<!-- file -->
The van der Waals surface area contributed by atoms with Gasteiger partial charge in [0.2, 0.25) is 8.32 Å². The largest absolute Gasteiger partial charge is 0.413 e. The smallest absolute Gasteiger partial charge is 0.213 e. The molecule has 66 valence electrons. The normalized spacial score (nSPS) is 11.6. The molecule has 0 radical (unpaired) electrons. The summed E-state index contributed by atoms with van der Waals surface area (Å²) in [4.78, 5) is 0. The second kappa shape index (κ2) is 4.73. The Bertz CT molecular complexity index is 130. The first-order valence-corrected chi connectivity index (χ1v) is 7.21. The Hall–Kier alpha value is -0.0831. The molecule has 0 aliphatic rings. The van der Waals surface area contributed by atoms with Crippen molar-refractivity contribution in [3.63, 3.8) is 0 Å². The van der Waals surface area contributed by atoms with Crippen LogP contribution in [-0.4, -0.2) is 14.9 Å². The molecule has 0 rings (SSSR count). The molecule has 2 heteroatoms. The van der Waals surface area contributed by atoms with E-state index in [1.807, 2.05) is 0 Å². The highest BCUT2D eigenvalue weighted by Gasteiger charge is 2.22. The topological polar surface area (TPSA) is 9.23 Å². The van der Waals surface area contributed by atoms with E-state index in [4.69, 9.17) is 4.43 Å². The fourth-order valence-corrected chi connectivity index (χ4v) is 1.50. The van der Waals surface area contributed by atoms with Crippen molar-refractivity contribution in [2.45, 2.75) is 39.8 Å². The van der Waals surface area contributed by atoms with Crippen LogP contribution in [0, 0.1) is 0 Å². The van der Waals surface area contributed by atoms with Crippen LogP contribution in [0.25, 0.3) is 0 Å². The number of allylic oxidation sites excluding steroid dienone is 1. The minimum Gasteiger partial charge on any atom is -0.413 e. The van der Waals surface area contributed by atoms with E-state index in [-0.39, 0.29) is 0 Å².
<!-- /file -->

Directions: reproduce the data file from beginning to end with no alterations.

The van der Waals surface area contributed by atoms with Gasteiger partial charge in [0.2, 0.25) is 8.32 Å². The largest absolute Gasteiger partial charge is 0.413 e. The smallest absolute Gasteiger partial charge is 0.213 e. The molecule has 66 valence electrons. The normalized spacial score (nSPS) is 11.6. The molecule has 0 radical (unpaired) electrons. The summed E-state index contributed by atoms with van der Waals surface area (Å²) in [4.78, 5) is 0. The second kappa shape index (κ2) is 4.73. The Bertz CT molecular complexity index is 130. The first-order valence-corrected chi connectivity index (χ1v) is 7.21. The Hall–Kier alpha value is -0.0831. The molecule has 0 aliphatic rings. The van der Waals surface area contributed by atoms with Crippen molar-refractivity contribution in [3.63, 3.8) is 0 Å². The van der Waals surface area contributed by atoms with Crippen LogP contribution in [-0.4, -0.2) is 14.9 Å². The molecule has 0 rings (SSSR count). The molecule has 2 heteroatoms. The van der Waals surface area contributed by atoms with E-state index in [1.807, 2.05) is 0 Å². The highest BCUT2D eigenvalue weighted by Gasteiger charge is 2.22. The topological polar surface area (TPSA) is 9.23 Å². The van der Waals surface area contributed by atoms with E-state index in [4.69, 9.17) is 4.43 Å². The fourth-order valence-corrected chi connectivity index (χ4v) is 1.50. The van der Waals surface area contributed by atoms with Crippen molar-refractivity contribution in [2.45, 2.75) is 39.8 Å². The van der Waals surface area contributed by atoms with Crippen LogP contribution in [0, 0.1) is 0 Å². The van der Waals surface area contributed by atoms with Crippen LogP contribution in [0.25, 0.3) is 0 Å². The number of allylic oxidation sites excluding steroid dienone is 1. The minimum Gasteiger partial charge on any atom is -0.413 e. The van der Waals surface area contributed by atoms with E-state index in [-0.39, 0.29) is 0 Å².